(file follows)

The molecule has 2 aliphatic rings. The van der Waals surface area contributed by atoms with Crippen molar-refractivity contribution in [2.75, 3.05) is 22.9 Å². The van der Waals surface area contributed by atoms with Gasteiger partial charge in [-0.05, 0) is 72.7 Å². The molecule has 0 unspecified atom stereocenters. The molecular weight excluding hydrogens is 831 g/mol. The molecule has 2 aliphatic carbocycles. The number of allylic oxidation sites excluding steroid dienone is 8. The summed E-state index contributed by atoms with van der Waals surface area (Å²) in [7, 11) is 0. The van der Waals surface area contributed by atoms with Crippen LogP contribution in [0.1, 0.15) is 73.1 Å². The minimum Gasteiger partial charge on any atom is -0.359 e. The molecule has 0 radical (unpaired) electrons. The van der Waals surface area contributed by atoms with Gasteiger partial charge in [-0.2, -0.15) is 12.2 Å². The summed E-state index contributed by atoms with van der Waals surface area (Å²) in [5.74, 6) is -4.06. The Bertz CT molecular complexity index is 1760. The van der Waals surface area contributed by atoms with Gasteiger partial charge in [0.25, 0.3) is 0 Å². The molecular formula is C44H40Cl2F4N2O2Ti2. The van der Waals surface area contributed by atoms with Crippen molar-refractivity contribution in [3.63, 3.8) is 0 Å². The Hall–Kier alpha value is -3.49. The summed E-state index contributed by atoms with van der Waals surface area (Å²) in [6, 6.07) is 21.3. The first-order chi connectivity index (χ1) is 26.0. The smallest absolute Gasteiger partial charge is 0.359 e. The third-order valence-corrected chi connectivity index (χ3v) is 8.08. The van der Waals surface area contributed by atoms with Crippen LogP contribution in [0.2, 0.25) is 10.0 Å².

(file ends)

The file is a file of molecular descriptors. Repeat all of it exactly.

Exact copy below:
The molecule has 2 aliphatic rings. The van der Waals surface area contributed by atoms with Crippen molar-refractivity contribution in [2.75, 3.05) is 22.9 Å². The van der Waals surface area contributed by atoms with Gasteiger partial charge in [-0.05, 0) is 72.7 Å². The molecule has 0 unspecified atom stereocenters. The molecular weight excluding hydrogens is 831 g/mol. The molecule has 2 aliphatic carbocycles. The number of allylic oxidation sites excluding steroid dienone is 8. The summed E-state index contributed by atoms with van der Waals surface area (Å²) in [7, 11) is 0. The van der Waals surface area contributed by atoms with Crippen LogP contribution in [0.1, 0.15) is 73.1 Å². The minimum Gasteiger partial charge on any atom is -0.359 e. The molecule has 0 radical (unpaired) electrons. The van der Waals surface area contributed by atoms with Gasteiger partial charge in [-0.2, -0.15) is 12.2 Å². The summed E-state index contributed by atoms with van der Waals surface area (Å²) in [5.74, 6) is -4.06. The Bertz CT molecular complexity index is 1760. The van der Waals surface area contributed by atoms with Gasteiger partial charge in [0.25, 0.3) is 0 Å². The molecular formula is C44H40Cl2F4N2O2Ti2. The van der Waals surface area contributed by atoms with Crippen molar-refractivity contribution in [3.63, 3.8) is 0 Å². The Hall–Kier alpha value is -3.49. The summed E-state index contributed by atoms with van der Waals surface area (Å²) in [6, 6.07) is 21.3. The first-order chi connectivity index (χ1) is 26.0. The smallest absolute Gasteiger partial charge is 0.359 e. The third-order valence-corrected chi connectivity index (χ3v) is 8.08. The van der Waals surface area contributed by atoms with Crippen LogP contribution in [0.2, 0.25) is 10.0 Å².